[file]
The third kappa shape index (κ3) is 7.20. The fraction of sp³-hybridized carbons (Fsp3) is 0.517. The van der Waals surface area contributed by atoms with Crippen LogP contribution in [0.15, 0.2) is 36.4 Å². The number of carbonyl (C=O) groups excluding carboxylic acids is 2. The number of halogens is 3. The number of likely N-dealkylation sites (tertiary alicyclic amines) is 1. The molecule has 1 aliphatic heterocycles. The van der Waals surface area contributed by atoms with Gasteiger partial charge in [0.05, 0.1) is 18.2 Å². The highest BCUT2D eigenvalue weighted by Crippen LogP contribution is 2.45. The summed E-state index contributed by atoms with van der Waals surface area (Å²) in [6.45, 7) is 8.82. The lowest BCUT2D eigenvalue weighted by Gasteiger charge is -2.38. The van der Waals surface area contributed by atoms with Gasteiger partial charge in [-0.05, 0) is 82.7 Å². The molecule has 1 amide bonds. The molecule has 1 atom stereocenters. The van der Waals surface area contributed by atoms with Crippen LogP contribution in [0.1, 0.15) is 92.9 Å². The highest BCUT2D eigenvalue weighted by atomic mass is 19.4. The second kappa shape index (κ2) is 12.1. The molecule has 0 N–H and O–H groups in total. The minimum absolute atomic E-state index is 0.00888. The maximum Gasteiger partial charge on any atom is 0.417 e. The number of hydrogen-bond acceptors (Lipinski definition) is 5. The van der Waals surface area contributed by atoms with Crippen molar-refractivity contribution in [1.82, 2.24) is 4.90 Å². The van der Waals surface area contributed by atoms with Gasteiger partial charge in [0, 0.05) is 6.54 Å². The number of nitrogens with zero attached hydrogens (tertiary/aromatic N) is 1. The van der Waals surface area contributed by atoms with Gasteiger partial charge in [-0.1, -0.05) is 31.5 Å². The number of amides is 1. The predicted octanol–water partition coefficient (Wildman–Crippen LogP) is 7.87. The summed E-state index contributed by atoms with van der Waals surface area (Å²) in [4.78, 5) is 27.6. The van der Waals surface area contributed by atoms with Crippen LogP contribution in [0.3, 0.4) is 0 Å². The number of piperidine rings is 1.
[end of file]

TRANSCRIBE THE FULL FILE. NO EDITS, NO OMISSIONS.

The third kappa shape index (κ3) is 7.20. The fraction of sp³-hybridized carbons (Fsp3) is 0.517. The van der Waals surface area contributed by atoms with Crippen LogP contribution in [0.15, 0.2) is 36.4 Å². The number of carbonyl (C=O) groups excluding carboxylic acids is 2. The number of halogens is 3. The number of likely N-dealkylation sites (tertiary alicyclic amines) is 1. The molecule has 1 aliphatic heterocycles. The van der Waals surface area contributed by atoms with Gasteiger partial charge in [0.05, 0.1) is 18.2 Å². The highest BCUT2D eigenvalue weighted by Crippen LogP contribution is 2.45. The summed E-state index contributed by atoms with van der Waals surface area (Å²) in [6.45, 7) is 8.82. The lowest BCUT2D eigenvalue weighted by Gasteiger charge is -2.38. The van der Waals surface area contributed by atoms with Gasteiger partial charge in [-0.05, 0) is 82.7 Å². The molecule has 1 amide bonds. The molecule has 1 atom stereocenters. The van der Waals surface area contributed by atoms with Crippen LogP contribution in [0.1, 0.15) is 92.9 Å². The highest BCUT2D eigenvalue weighted by atomic mass is 19.4. The second kappa shape index (κ2) is 12.1. The molecule has 0 N–H and O–H groups in total. The minimum absolute atomic E-state index is 0.00888. The maximum Gasteiger partial charge on any atom is 0.417 e. The number of hydrogen-bond acceptors (Lipinski definition) is 5. The van der Waals surface area contributed by atoms with Crippen molar-refractivity contribution in [1.82, 2.24) is 4.90 Å². The van der Waals surface area contributed by atoms with Gasteiger partial charge in [0, 0.05) is 6.54 Å². The number of nitrogens with zero attached hydrogens (tertiary/aromatic N) is 1. The van der Waals surface area contributed by atoms with Gasteiger partial charge in [-0.1, -0.05) is 31.5 Å². The number of amides is 1. The predicted octanol–water partition coefficient (Wildman–Crippen LogP) is 7.87. The summed E-state index contributed by atoms with van der Waals surface area (Å²) in [4.78, 5) is 27.6. The van der Waals surface area contributed by atoms with Crippen LogP contribution in [0.3, 0.4) is 0 Å². The number of piperidine rings is 1.